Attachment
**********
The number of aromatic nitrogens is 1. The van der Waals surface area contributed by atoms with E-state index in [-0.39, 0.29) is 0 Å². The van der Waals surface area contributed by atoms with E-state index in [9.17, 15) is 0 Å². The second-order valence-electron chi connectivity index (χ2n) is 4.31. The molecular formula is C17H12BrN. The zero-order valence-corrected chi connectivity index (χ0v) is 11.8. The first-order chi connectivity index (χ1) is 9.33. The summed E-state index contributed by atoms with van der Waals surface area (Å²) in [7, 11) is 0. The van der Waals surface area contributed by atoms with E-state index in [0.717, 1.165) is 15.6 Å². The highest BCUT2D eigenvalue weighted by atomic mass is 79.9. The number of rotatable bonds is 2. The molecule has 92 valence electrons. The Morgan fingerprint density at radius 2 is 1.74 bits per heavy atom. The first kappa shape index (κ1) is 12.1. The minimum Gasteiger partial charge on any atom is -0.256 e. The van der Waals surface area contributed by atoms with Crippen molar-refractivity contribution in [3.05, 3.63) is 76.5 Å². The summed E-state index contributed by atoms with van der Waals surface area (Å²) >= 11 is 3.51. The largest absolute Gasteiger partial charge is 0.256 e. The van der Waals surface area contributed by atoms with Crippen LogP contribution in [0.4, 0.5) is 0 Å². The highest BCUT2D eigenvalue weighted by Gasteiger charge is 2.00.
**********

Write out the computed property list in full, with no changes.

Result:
The number of aromatic nitrogens is 1. The van der Waals surface area contributed by atoms with E-state index in [-0.39, 0.29) is 0 Å². The van der Waals surface area contributed by atoms with E-state index in [9.17, 15) is 0 Å². The second-order valence-electron chi connectivity index (χ2n) is 4.31. The molecular formula is C17H12BrN. The zero-order valence-corrected chi connectivity index (χ0v) is 11.8. The first-order chi connectivity index (χ1) is 9.33. The summed E-state index contributed by atoms with van der Waals surface area (Å²) in [7, 11) is 0. The van der Waals surface area contributed by atoms with E-state index in [0.717, 1.165) is 15.6 Å². The highest BCUT2D eigenvalue weighted by atomic mass is 79.9. The number of rotatable bonds is 2. The molecule has 92 valence electrons. The Morgan fingerprint density at radius 2 is 1.74 bits per heavy atom. The first kappa shape index (κ1) is 12.1. The minimum Gasteiger partial charge on any atom is -0.256 e. The van der Waals surface area contributed by atoms with Crippen molar-refractivity contribution in [3.05, 3.63) is 76.5 Å². The summed E-state index contributed by atoms with van der Waals surface area (Å²) >= 11 is 3.51. The largest absolute Gasteiger partial charge is 0.256 e. The van der Waals surface area contributed by atoms with Crippen LogP contribution in [0.4, 0.5) is 0 Å². The highest BCUT2D eigenvalue weighted by Gasteiger charge is 2.00.